Data scarcity is one of the biggest hurdles to expanding translation of documents tools to more languages. Machine translation systems for text translations usually rely on learning from millions of sentences of annotated data. Because of this, MT systems capable of delivering high-quality translations have so far only been developed for the few languages that are dominant on the Internet. Expanding to other languages means finding ways to acquire and use training samples from languages with little web presence.
When translating directly from language to language, data acquisition is even more challenging. Most speech MT systems would use text as an intermediate step: speech in one language is first converted to text, then translated into text in the target language, and finally fed into a text-to-speech system to produce audio. Thus, the speech-to-speech translations are dependent on the text in a way that limits their efficiency and makes it difficult to scale to languages that are mainly spoken orally.
Direct language-to-language translation models could allow translations for languages that would not have standardized writing systems. This language-based approach could also lead to much faster and more efficient translation systems by eliminating the extra steps of converting speech to text, translating, and then generating speech in the target language.
Meta goes on to explain that today’s machine translation systems are not designed to meet the needs of everyone around the world – not to mention that they require proper training data in thousands of languages. Many MT systems are bilingual, so each language pair has its own model, such as English-Russian or Japanese-Spanish. This approach is extraordinarily difficult to scale to dozens of language pairs, let alone all the languages used around the world.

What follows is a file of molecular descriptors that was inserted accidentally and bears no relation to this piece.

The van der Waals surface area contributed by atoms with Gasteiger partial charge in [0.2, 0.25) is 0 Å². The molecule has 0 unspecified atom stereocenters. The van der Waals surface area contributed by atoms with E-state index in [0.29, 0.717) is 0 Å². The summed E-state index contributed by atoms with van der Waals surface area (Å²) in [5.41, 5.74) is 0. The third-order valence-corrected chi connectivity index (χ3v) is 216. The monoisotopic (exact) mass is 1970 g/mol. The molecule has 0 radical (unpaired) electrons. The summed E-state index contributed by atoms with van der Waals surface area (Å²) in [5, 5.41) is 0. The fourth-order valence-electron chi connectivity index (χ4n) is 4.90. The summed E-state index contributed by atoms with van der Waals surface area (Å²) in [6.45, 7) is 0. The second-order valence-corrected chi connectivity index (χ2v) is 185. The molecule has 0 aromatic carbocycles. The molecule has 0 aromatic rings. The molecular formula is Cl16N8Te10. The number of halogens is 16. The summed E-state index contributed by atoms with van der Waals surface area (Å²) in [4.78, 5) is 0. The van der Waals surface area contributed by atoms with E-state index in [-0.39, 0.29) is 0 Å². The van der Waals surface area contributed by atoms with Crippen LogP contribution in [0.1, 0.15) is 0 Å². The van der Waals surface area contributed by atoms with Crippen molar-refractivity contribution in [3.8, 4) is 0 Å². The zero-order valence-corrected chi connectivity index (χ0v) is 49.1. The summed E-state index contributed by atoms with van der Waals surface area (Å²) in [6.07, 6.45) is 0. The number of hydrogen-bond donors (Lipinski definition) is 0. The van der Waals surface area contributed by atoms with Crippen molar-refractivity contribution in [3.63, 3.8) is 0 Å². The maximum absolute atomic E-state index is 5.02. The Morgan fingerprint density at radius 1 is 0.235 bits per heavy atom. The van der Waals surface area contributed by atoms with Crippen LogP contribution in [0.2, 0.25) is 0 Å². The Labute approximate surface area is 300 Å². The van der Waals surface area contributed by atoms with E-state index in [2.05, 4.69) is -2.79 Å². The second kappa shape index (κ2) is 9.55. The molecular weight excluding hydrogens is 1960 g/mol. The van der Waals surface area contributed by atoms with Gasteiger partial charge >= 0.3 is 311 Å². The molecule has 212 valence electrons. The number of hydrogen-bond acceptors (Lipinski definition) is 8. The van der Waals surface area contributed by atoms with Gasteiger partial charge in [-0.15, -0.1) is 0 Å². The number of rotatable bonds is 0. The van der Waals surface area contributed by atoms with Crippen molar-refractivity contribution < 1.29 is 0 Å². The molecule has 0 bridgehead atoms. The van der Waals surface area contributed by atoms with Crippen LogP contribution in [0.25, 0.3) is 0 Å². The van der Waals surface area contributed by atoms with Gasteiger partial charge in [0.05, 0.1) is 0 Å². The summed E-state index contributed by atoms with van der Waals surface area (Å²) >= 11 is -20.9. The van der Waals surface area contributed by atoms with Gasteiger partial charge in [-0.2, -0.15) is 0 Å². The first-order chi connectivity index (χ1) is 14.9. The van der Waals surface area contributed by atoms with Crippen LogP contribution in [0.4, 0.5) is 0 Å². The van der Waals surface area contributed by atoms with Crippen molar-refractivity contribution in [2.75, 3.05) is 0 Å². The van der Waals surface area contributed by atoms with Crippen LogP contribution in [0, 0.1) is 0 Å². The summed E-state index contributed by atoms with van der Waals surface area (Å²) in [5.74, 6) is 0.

According to Meta, many experts would have suggested that multilingual systems could be helpful here. However, it is extremely difficult to integrate many languages into a single efficient, powerful multilingual model that can map all languages.
Real-time language processing faces many of the same challenges as text-based models, according to the meta-report. In addition, the latency, i.e. the delay that occurs when translating from one language to another, must be overcome before they can be used effectively for real-time translations. The greatest challenge therefore arises from the fact that a sentence can be spoken in different languages in different word orders.
According to Meta, even professional simultaneous interpreters lag behind the original language by about three seconds. The report gives this as an example:
Suppose the German sentence “I want to translate all languages” and its Spanish equivalent “Quisiera traducir todos los idiomas” are to be translated into English. Real-time translation from German to English would be more challenging, according to the meta-report, because the verb “translate” is at the end of the sentence, while the word order in Spanish and English is similar.
Finally, as it expands to more and more languages, new methods for evaluating the translations produced by MT models would also need to be developed. According to Meta, there are already resources for assessing the quality of translations, for example from English into Russian, but the question is: what about translations from Amharic into Kazakh?
In order to expand the number of languages that current MT models can translate, new approaches to training data and measurements are also needed to cover more languages.
It’s not just about accuracy, but also about carrying out the translations responsibly. Ways would have to be found to ensure that MT systems would preserve cultural sensibilities and not create or reinforce prejudice.
And that is exactly what Meta KI is currently working on. It remains exciting.